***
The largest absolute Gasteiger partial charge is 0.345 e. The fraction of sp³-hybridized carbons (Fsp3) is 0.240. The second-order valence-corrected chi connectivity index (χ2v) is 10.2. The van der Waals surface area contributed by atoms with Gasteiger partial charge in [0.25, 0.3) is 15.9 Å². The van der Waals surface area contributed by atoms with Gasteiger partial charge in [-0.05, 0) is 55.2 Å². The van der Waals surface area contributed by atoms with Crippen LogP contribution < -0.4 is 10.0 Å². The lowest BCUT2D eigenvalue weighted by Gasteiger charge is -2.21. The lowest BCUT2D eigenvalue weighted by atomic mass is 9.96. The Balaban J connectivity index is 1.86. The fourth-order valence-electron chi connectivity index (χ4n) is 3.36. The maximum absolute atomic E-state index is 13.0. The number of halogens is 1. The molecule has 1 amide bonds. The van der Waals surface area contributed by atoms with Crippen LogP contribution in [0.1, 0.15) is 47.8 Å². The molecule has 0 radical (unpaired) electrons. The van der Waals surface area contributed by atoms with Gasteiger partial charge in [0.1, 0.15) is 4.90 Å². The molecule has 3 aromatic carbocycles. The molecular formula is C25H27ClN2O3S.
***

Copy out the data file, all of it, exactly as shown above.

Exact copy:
The largest absolute Gasteiger partial charge is 0.345 e. The fraction of sp³-hybridized carbons (Fsp3) is 0.240. The second-order valence-corrected chi connectivity index (χ2v) is 10.2. The van der Waals surface area contributed by atoms with Gasteiger partial charge in [0.25, 0.3) is 15.9 Å². The van der Waals surface area contributed by atoms with Gasteiger partial charge in [-0.05, 0) is 55.2 Å². The van der Waals surface area contributed by atoms with Crippen LogP contribution < -0.4 is 10.0 Å². The lowest BCUT2D eigenvalue weighted by Gasteiger charge is -2.21. The lowest BCUT2D eigenvalue weighted by atomic mass is 9.96. The Balaban J connectivity index is 1.86. The fourth-order valence-electron chi connectivity index (χ4n) is 3.36. The maximum absolute atomic E-state index is 13.0. The number of halogens is 1. The molecule has 1 amide bonds. The van der Waals surface area contributed by atoms with Crippen LogP contribution in [0.1, 0.15) is 47.8 Å². The molecule has 0 radical (unpaired) electrons. The van der Waals surface area contributed by atoms with Gasteiger partial charge in [0.1, 0.15) is 4.90 Å². The molecule has 3 aromatic carbocycles. The molecular formula is C25H27ClN2O3S.